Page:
4. Ulrich, R. S. et al. (1984). View through a window may influence recovery from surgery. Science, 224, 420-421.

5. Adler, M. G., & Fagley, N.S. (2005). Appreciation: Individual differences in finding value and meaning as a unique predictor of subjective well-being. Journal of Personality, 73 (1), 79-113; Fagley, N.S. (2016). The Construct of Appreciation. In D. Carr (Ed.). Perspectives on Gratitude: An Interdisciplinary Approach, pp 70-84. Oxford UK: Routledge; Keltner, D. (2023). Awe: The New Science of Everyday Wonder and How It Can Transform Your Life. New York, NY: Penguin Press.

 6. See Dreher, D. (Inner Gardening: Four Seasons of Cultivating the Soil and Spirit. New York: HarperCollins, 2001; Shakespeare, W. (1997). As You Like It, Act 2, Scene 1, lines 16-17. In S. Greenblatt (Ed.). The Norton Shakespeare. New York, NY: W. W. Norton & Company. Originally written c. 1599, published in 1623.

My Latest Podcasts

I’ve been doing lots of podcasts lately on positive psychology and my new audiobook edition of The Tao of Inner Peace.


Michelle Chappel, Your True Calling podcast with Diane Dreher, the Power of Seeing Your Own Greatness.

Posted November 2, 2024. Recorded April 26, 2023.

Exploring the Art of Tao. Interview with Maia Skye Reika. Seeking the Light of a Thousand Suns.  https://youtu.be/1gCZ_Wbvr_k Posted November 11, 2023.

Find Peace from Internal and External Turbulence. Interview with Dr. Doug on Inspire Vision. https://www.youtube.com/watch?v=yk88G0uotJs Posted January 30, 2024

I look forward to more thought-provoking conversations in the days to come and wish you joy and light in this new season.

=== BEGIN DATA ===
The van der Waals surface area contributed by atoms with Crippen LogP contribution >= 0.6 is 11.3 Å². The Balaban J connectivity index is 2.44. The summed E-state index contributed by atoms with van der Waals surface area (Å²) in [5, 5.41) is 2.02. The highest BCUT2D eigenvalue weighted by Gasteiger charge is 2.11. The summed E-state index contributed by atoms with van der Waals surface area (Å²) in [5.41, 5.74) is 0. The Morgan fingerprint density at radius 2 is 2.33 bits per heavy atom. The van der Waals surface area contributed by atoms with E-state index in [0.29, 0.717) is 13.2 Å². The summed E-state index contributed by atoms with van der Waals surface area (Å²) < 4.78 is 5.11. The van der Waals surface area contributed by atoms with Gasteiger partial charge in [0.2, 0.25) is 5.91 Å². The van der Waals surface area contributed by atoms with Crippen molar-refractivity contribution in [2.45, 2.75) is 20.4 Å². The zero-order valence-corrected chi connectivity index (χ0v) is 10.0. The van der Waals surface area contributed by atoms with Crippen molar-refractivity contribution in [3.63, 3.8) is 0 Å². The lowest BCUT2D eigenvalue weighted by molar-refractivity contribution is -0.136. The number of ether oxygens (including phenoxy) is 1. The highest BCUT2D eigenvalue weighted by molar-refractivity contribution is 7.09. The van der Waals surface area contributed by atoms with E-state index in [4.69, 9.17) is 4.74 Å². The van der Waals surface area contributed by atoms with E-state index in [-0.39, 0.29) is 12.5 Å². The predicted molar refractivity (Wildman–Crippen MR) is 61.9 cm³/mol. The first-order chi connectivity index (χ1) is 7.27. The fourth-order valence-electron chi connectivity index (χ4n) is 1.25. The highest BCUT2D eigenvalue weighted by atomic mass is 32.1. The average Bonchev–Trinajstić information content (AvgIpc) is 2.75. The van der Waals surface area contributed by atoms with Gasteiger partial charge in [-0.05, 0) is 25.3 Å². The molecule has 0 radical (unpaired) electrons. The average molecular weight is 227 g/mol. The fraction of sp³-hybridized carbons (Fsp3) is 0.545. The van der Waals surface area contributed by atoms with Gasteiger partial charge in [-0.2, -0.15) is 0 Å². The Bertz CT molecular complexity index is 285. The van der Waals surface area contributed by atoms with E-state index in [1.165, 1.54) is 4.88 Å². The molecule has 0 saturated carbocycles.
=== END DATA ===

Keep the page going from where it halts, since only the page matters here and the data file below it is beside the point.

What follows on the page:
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About Diane

I am a best-selling author, researcher, and positive psychology coach. My books include The Tao of Inner PeaceThe Tao of Personal LeadershipThe Tao of WomanhoodInner Gardening: A Seasonal Path to Inner Peace, and Your Personal Renaissance: 12 Steps to Finding Your Life’s True Calling.

My coaching uses the latest research in positive psychology, mindful listening, powerful questions, and other creative techniques to help people like you overcome roadblocks, achieve your goals, and discover greater joy and meaning in life.  MORE
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Are you looking for the light of greater possibility this season? I’m offering two free positive psychology coaching sessions to the first person who contacts me at this link.

I am an Professional Certified Coach (PCC) and a member of the International Coaching Federation (ICF) a leading global organization dedicated to advancing the coaching profession by setting high standards, providing independent certification and building a worldwide network of trained coaching professionals. 
I am also a Certified MentorCoach (CMC) with the internationally recognized coach training community MentorCoach LLC.
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Diane Dreher, PhD, PCC, CMC
Diane Dreher Coaching & Consulting, LLC